“I’ve started to appreciate what a catchy hook can do,” Morrison says. “Listening to more to pop music, I realize it doesn’t all need to be surface-level fluff. It can say something.”

The Midwest has a strange relationship with pop music. As Bolin notes, much of the audience for Top 40 pop lives in the heartland, but artists in this region are geographically and often aesthetically far removed from the industry that produces that music. Dennis wants to be the homegrown option for pop fans.

At least Bolin does, though Morrison is increasingly on board with that mission. The bassist’s major contribution to Alien Fantasy is the love song “Spells.” It’s an entrancing turn for the usually dour Morrison, who admits she isn’t as lucky in love as Bolin. But she swallows her cynicism, singing through a wall of Auto-Tune to promise a bygone love that she’ll return to win them back.

“I’m just happy to be part of her vision,” Morrison says, glancing Bolin’s way. Bolin drags a chicken strip through the hot mustard and throws her compatriot a grateful smile.

It’s been a disappointing , sub-100 game for everyone except Nigel Carleton, the 25-year-old drummer that Bolin and Morrison adore and revere in equal measures. Carleton changes out of his bowling shoes and leads the party over to the air hockey tables. He picks up a felt-bottomed striker and challenges Bolin to a game before shyly admitting that he’s never played before.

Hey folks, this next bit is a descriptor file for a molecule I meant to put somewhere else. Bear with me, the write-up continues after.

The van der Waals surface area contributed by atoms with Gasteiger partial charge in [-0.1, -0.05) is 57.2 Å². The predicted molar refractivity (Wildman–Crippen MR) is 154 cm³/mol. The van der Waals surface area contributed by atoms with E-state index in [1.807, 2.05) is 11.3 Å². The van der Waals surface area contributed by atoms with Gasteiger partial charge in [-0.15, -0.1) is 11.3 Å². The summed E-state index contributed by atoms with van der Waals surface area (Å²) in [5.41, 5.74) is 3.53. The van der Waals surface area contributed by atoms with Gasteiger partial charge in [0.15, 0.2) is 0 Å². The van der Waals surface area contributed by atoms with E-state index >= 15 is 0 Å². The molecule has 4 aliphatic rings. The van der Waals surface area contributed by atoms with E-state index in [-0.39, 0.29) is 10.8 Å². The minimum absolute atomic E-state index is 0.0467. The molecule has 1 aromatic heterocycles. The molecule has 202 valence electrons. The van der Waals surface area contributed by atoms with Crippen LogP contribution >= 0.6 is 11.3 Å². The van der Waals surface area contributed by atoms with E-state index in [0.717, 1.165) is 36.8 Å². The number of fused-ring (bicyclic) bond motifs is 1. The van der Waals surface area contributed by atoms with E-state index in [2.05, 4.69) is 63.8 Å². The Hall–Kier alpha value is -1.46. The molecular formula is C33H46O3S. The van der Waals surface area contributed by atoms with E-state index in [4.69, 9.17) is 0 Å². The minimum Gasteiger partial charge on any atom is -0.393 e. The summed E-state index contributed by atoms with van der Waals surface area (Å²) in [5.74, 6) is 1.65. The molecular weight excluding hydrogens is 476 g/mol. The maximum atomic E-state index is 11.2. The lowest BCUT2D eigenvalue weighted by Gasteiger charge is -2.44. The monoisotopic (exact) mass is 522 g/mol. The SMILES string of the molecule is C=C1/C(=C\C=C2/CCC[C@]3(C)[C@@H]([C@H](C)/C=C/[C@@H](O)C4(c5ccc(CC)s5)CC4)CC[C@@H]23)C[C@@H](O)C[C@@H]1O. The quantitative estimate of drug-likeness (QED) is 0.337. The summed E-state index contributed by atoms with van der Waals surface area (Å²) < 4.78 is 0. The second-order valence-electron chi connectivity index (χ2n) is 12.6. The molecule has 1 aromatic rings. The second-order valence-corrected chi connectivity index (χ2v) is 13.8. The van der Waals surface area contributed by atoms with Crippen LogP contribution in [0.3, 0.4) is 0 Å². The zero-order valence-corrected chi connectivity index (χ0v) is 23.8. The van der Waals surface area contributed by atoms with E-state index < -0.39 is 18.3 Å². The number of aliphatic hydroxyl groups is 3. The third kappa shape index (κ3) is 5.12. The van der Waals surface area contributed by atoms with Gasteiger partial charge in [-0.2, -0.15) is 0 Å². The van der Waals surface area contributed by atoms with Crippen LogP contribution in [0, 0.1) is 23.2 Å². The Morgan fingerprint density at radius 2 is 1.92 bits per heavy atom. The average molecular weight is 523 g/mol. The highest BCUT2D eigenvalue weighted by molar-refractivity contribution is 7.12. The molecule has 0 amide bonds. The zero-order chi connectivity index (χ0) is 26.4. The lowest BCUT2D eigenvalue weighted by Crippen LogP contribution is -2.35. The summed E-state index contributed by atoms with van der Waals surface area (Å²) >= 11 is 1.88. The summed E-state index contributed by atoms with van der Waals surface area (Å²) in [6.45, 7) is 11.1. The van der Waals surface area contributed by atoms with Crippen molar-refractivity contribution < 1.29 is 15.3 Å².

Carleton’s been a part of Dennis for three years now, playing synth and sampler along with his electronic drum kit. Though younger than his bandmates (and a horrendous air hockey competitor—Bolin mollywhops him to the tune of 5-1), he’s been a grounding force for the ever-evolving band.

Carleton’s presence is felt most forcefully in the live show, but his fingerprints are all over Alien Fantasy. Bolin has also sweetened Carleton on pop music with her unflinching love of Britney Spears, Kesha, and Ace of Base.

“A song that has a basic verse-chorus-verse structure, that used to be really taboo,” Carleton says. “That’s what attracts me to playing in this band. We’re just like, ‘We’re gonna take this totally punk approach to what we have, we’re not gonna overproduce it, but it still has that infectious atmosphere.’”

Bolin has christened Dennis’ mishmash of a zero-consequence electropop sound and low-budget DIY ethos “ratpop”—and with a genre tag like that, it’s hard to be too earnest about anything. After all, this is a band that was invented in GarageBand, that got its start gigging at house shows with a repertoire of Madonna-influenced tunes.

And if Bolin is right and this world is indeed just some simulation devised by a higher intelligence, then it’s important not to dwell on the dark spots in the past. You need to enjoy it to survive. That’s why she chooses to surround herself with people who bowl like geeks and bring along the good mustard.

“We try to keep it fun,” Bolin says, jubilant in her air hockey ass-kicking. “Why the fuck else would we be doing this if it isn’t fun?”

Dennis
With: Ahem
When: 7 p.m  Sun. June 24
Where: 7th St. Entry
Tickets: $10/$12; More info here